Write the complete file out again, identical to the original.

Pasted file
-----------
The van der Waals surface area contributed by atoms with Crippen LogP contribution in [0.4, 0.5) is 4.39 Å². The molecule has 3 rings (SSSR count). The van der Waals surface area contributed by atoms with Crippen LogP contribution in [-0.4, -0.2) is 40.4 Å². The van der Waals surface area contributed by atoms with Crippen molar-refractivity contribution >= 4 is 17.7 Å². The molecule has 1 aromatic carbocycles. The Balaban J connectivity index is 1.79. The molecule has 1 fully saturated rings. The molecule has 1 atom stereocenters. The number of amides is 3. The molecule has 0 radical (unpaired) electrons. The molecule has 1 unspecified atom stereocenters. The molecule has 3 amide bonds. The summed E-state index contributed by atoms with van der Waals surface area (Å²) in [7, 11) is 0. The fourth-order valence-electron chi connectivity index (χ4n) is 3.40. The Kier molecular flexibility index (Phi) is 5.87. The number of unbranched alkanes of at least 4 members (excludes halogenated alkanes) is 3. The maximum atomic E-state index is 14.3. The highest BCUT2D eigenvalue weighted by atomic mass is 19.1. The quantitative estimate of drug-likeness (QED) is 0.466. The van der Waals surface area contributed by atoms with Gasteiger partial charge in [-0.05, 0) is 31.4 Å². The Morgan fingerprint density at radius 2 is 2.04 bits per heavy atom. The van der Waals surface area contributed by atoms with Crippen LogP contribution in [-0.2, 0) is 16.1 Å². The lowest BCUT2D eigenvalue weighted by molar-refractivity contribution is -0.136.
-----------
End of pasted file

The van der Waals surface area contributed by atoms with Crippen LogP contribution in [0.4, 0.5) is 4.39 Å². The molecule has 3 rings (SSSR count). The van der Waals surface area contributed by atoms with Crippen LogP contribution in [-0.4, -0.2) is 40.4 Å². The van der Waals surface area contributed by atoms with Crippen molar-refractivity contribution >= 4 is 17.7 Å². The molecule has 1 aromatic carbocycles. The Balaban J connectivity index is 1.79. The molecule has 1 fully saturated rings. The molecule has 1 atom stereocenters. The number of amides is 3. The molecule has 0 radical (unpaired) electrons. The molecule has 1 unspecified atom stereocenters. The molecule has 3 amide bonds. The summed E-state index contributed by atoms with van der Waals surface area (Å²) in [7, 11) is 0. The fourth-order valence-electron chi connectivity index (χ4n) is 3.40. The Kier molecular flexibility index (Phi) is 5.87. The number of unbranched alkanes of at least 4 members (excludes halogenated alkanes) is 3. The maximum atomic E-state index is 14.3. The highest BCUT2D eigenvalue weighted by atomic mass is 19.1. The quantitative estimate of drug-likeness (QED) is 0.466. The van der Waals surface area contributed by atoms with Gasteiger partial charge in [-0.05, 0) is 31.4 Å². The Morgan fingerprint density at radius 2 is 2.04 bits per heavy atom. The van der Waals surface area contributed by atoms with Crippen LogP contribution in [-0.2, 0) is 16.1 Å². The lowest BCUT2D eigenvalue weighted by molar-refractivity contribution is -0.136.